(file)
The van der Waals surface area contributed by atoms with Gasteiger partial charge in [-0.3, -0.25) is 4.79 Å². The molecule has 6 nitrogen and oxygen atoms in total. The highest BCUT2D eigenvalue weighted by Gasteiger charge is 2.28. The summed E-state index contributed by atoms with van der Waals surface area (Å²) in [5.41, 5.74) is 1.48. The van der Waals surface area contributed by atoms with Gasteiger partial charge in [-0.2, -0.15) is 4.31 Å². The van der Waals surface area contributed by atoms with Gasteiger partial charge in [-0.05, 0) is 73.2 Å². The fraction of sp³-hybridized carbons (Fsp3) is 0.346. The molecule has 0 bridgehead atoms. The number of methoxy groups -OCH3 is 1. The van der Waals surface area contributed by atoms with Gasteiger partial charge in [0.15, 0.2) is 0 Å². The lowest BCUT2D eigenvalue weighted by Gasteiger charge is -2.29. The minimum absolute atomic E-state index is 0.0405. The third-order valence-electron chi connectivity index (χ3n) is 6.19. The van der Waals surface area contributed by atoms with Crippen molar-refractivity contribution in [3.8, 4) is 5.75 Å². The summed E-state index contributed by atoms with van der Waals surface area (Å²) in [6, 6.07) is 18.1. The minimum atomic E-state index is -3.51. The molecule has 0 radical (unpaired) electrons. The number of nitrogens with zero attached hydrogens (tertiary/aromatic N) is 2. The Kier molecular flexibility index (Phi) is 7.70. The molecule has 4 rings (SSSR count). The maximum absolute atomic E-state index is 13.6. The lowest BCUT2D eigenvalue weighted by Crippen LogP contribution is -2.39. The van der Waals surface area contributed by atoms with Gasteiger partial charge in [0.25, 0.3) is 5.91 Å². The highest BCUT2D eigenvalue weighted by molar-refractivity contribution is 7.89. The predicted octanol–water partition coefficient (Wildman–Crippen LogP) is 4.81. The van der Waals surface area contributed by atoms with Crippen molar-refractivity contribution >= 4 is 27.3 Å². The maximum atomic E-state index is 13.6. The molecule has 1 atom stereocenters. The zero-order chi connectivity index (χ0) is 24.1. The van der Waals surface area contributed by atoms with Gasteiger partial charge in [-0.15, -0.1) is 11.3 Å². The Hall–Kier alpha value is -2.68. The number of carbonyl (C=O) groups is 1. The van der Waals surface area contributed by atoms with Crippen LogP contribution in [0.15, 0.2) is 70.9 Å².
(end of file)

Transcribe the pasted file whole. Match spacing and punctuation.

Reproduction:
The van der Waals surface area contributed by atoms with Gasteiger partial charge in [-0.3, -0.25) is 4.79 Å². The molecule has 6 nitrogen and oxygen atoms in total. The highest BCUT2D eigenvalue weighted by Gasteiger charge is 2.28. The summed E-state index contributed by atoms with van der Waals surface area (Å²) in [5.41, 5.74) is 1.48. The van der Waals surface area contributed by atoms with Gasteiger partial charge in [-0.2, -0.15) is 4.31 Å². The van der Waals surface area contributed by atoms with Gasteiger partial charge in [-0.05, 0) is 73.2 Å². The fraction of sp³-hybridized carbons (Fsp3) is 0.346. The molecule has 0 bridgehead atoms. The number of methoxy groups -OCH3 is 1. The van der Waals surface area contributed by atoms with Gasteiger partial charge in [0.15, 0.2) is 0 Å². The lowest BCUT2D eigenvalue weighted by Gasteiger charge is -2.29. The minimum absolute atomic E-state index is 0.0405. The third-order valence-electron chi connectivity index (χ3n) is 6.19. The van der Waals surface area contributed by atoms with Crippen molar-refractivity contribution in [3.8, 4) is 5.75 Å². The summed E-state index contributed by atoms with van der Waals surface area (Å²) in [6, 6.07) is 18.1. The minimum atomic E-state index is -3.51. The molecule has 0 radical (unpaired) electrons. The number of nitrogens with zero attached hydrogens (tertiary/aromatic N) is 2. The Kier molecular flexibility index (Phi) is 7.70. The molecule has 4 rings (SSSR count). The maximum absolute atomic E-state index is 13.6. The lowest BCUT2D eigenvalue weighted by Crippen LogP contribution is -2.39. The van der Waals surface area contributed by atoms with Gasteiger partial charge in [0.25, 0.3) is 5.91 Å². The highest BCUT2D eigenvalue weighted by molar-refractivity contribution is 7.89. The predicted octanol–water partition coefficient (Wildman–Crippen LogP) is 4.81. The van der Waals surface area contributed by atoms with Crippen molar-refractivity contribution >= 4 is 27.3 Å². The maximum atomic E-state index is 13.6. The molecule has 1 atom stereocenters. The zero-order chi connectivity index (χ0) is 24.1. The van der Waals surface area contributed by atoms with Gasteiger partial charge in [-0.15, -0.1) is 11.3 Å². The Hall–Kier alpha value is -2.68. The number of carbonyl (C=O) groups is 1. The van der Waals surface area contributed by atoms with Crippen LogP contribution in [0.15, 0.2) is 70.9 Å².